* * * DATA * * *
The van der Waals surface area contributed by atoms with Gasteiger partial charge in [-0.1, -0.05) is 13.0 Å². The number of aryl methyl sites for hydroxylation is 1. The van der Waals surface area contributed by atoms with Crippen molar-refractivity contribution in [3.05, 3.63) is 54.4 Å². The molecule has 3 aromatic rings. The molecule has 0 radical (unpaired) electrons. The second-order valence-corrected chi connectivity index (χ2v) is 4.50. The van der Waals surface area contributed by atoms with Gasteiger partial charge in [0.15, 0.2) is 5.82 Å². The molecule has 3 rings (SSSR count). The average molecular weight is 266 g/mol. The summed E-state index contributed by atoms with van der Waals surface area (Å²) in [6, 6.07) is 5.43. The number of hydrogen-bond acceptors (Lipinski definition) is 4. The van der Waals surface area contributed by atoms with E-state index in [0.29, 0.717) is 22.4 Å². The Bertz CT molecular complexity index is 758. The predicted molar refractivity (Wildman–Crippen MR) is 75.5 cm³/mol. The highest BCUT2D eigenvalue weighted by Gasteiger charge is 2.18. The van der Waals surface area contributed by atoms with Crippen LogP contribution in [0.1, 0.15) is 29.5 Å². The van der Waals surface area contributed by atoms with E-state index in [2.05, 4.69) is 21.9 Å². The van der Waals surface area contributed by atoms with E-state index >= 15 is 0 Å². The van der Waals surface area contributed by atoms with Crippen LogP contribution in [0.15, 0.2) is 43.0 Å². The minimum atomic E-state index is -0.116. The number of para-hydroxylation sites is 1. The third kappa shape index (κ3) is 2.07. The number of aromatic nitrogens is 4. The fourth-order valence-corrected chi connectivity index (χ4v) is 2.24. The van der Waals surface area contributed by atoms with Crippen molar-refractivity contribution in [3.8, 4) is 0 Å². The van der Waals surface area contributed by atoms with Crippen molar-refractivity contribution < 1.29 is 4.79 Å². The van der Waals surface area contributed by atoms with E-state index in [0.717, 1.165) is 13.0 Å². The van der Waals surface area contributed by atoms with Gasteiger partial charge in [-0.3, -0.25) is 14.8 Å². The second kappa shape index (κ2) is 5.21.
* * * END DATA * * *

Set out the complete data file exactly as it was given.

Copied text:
The van der Waals surface area contributed by atoms with Gasteiger partial charge in [-0.1, -0.05) is 13.0 Å². The number of aryl methyl sites for hydroxylation is 1. The van der Waals surface area contributed by atoms with Crippen molar-refractivity contribution in [3.05, 3.63) is 54.4 Å². The molecule has 3 aromatic rings. The molecule has 0 radical (unpaired) electrons. The second-order valence-corrected chi connectivity index (χ2v) is 4.50. The van der Waals surface area contributed by atoms with Gasteiger partial charge in [0.15, 0.2) is 5.82 Å². The molecule has 3 rings (SSSR count). The average molecular weight is 266 g/mol. The summed E-state index contributed by atoms with van der Waals surface area (Å²) in [6, 6.07) is 5.43. The number of hydrogen-bond acceptors (Lipinski definition) is 4. The van der Waals surface area contributed by atoms with E-state index in [0.29, 0.717) is 22.4 Å². The Bertz CT molecular complexity index is 758. The predicted molar refractivity (Wildman–Crippen MR) is 75.5 cm³/mol. The highest BCUT2D eigenvalue weighted by Gasteiger charge is 2.18. The van der Waals surface area contributed by atoms with Crippen LogP contribution in [0.1, 0.15) is 29.5 Å². The van der Waals surface area contributed by atoms with E-state index in [2.05, 4.69) is 21.9 Å². The van der Waals surface area contributed by atoms with E-state index >= 15 is 0 Å². The van der Waals surface area contributed by atoms with Crippen LogP contribution in [0.15, 0.2) is 43.0 Å². The minimum atomic E-state index is -0.116. The number of para-hydroxylation sites is 1. The third kappa shape index (κ3) is 2.07. The number of aromatic nitrogens is 4. The fourth-order valence-corrected chi connectivity index (χ4v) is 2.24. The van der Waals surface area contributed by atoms with Crippen molar-refractivity contribution in [3.8, 4) is 0 Å². The van der Waals surface area contributed by atoms with Crippen molar-refractivity contribution < 1.29 is 4.79 Å². The van der Waals surface area contributed by atoms with E-state index in [0.717, 1.165) is 13.0 Å². The van der Waals surface area contributed by atoms with Gasteiger partial charge in [-0.3, -0.25) is 14.8 Å². The second kappa shape index (κ2) is 5.21.